In some ways, we charge into the season, and can't get there fast enough. In some ways, we dig in our heels and try to keep the days from flying by. And in some ways, we get ready for the letdown that we know is coming, 12:01 on the morning of January 2nd, when the bullet train of the holidays vanishes over the hill, out of sight until next year. The 2011 edition of the Greatest Show in December is a wrap.

What about Advent?

If the season is indeed about preparation, looking forward to the arrival of the King, why does it sometimes feel that when He gets here, we hit a wall at 60 mph - all that rushing force meets the immovable object of the new year. What good is all that preparation if we don't do anything with it after the calendar turns over? We go from Advent to what? Do you know? The Church year is about moving mindfully through the seasons, so what happens next? What are we preparing for?

Not so fast, Grasshopper - we'll turn that page later.

Anticipation, preparation, excitement - not just for the purpose of celebrating one day, or even one week, but for a greater purpose: making the coming of the King a reality in our lives all year long.

What if we go through Advent mindfully aware that all this preparation is not just for celebrating the arrival of the King, but preparing to step into this new year having restored Him to His proper place in our lives? What if the point of this is getting ready to see this entire year as an opportunity to live as people of the King?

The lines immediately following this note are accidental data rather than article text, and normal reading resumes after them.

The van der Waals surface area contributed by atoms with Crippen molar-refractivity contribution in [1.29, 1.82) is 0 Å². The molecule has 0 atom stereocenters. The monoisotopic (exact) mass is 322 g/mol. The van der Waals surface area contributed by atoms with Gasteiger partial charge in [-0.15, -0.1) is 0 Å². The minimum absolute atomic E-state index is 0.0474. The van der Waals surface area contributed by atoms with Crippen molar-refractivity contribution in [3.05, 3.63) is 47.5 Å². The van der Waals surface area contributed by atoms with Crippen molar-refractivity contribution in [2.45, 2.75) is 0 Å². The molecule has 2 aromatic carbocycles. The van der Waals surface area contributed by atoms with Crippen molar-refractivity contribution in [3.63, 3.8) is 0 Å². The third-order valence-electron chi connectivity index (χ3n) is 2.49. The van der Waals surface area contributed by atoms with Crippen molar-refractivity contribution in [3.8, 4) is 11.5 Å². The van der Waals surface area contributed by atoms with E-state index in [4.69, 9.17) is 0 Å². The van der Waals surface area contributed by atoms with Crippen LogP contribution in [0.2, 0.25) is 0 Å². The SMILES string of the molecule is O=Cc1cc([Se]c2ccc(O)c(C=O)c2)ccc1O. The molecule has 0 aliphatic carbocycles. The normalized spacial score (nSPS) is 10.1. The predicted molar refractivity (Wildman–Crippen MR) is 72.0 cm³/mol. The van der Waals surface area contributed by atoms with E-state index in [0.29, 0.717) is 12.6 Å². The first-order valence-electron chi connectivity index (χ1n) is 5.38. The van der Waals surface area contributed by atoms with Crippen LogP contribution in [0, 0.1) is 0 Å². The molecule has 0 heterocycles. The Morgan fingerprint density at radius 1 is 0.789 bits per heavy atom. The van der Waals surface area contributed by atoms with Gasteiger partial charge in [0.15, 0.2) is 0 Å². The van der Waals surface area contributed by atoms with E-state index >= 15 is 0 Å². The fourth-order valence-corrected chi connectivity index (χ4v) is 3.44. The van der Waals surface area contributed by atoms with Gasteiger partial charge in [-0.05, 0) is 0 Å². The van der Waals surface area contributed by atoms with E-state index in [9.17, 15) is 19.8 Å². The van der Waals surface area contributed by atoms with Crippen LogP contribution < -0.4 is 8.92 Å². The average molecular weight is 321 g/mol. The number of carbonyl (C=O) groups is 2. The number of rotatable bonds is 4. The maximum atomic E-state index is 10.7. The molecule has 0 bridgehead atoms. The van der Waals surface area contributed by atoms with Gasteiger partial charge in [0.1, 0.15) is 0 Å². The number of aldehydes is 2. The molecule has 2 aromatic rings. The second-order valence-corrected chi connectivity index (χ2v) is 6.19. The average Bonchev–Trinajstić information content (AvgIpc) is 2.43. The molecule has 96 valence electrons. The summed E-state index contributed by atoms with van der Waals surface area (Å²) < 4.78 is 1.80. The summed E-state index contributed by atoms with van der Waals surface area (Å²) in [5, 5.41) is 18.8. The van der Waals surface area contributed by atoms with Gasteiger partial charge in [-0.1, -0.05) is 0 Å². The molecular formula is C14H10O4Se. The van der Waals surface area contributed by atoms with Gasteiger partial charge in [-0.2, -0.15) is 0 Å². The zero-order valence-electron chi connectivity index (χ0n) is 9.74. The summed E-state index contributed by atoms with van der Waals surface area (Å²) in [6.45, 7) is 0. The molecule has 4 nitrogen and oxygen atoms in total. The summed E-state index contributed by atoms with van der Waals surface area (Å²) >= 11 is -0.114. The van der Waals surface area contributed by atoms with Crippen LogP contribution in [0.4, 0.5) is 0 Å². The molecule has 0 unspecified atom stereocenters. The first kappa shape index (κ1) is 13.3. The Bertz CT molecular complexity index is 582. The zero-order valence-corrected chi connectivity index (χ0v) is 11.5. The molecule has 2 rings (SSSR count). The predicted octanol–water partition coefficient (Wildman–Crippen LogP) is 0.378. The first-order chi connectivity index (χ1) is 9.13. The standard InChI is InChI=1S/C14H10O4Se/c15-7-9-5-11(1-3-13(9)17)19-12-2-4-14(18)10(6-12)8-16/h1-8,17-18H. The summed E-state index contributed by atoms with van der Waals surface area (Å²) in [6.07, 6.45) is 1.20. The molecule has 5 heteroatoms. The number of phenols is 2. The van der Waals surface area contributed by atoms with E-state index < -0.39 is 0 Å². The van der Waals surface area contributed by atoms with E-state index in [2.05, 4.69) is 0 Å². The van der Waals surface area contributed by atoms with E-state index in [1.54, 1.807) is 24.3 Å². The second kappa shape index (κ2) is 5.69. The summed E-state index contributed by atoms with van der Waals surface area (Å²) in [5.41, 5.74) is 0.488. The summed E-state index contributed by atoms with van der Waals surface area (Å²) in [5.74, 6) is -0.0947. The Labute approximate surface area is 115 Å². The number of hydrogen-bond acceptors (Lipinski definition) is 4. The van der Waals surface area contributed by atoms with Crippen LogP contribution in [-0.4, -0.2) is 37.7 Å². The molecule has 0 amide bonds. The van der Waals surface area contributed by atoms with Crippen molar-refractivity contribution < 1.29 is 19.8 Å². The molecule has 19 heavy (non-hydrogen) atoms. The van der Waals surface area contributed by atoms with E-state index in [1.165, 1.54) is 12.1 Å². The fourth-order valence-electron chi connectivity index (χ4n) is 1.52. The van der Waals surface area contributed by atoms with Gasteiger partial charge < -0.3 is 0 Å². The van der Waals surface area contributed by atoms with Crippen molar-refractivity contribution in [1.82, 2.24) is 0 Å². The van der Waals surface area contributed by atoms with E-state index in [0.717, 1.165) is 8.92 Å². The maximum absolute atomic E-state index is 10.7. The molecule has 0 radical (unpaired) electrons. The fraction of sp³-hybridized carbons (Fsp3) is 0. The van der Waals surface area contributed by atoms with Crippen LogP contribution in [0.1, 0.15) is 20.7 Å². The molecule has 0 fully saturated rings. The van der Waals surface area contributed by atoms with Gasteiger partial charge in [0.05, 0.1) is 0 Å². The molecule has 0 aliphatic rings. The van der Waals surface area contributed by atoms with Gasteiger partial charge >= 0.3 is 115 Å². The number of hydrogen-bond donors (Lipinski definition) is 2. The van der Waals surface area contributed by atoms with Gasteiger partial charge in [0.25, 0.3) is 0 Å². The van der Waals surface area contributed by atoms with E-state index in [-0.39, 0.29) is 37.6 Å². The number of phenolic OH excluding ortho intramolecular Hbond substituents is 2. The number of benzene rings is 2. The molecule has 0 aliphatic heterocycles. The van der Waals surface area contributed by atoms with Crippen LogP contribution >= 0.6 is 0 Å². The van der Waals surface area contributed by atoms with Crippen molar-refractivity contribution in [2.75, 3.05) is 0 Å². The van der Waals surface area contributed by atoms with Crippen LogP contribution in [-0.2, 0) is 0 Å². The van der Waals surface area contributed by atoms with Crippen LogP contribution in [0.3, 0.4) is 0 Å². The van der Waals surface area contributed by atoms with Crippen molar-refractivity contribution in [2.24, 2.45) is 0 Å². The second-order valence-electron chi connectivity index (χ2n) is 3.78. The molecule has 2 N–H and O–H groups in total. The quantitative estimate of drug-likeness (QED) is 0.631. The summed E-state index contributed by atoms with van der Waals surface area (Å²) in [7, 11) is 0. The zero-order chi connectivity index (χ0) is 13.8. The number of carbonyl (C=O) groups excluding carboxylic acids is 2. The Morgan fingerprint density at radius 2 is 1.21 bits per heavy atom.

What if this year the decorations, the shiny bits, the songs, the celebration... what if the whole point is taking that light and joy and making it an everyday thing, because the King has come? He is here, He is with us, and we don't ever have to live in the darkness alone again.

To take an idea from a song by Sara Groves ("I am the moon, with no light of my own. Still you have made me to shine..."), what if we become the shiny bits, to reflect the King's light all through the new year? What if we ARE the Christmas lights, not to be taken down and stuffed away in a box marked Christmas decorations, but left out to glow beautifully the whole year long? The celebration never ends, never gets swallowed up in the mundane, because He never ends, and He never gets swallowed up in the mundane!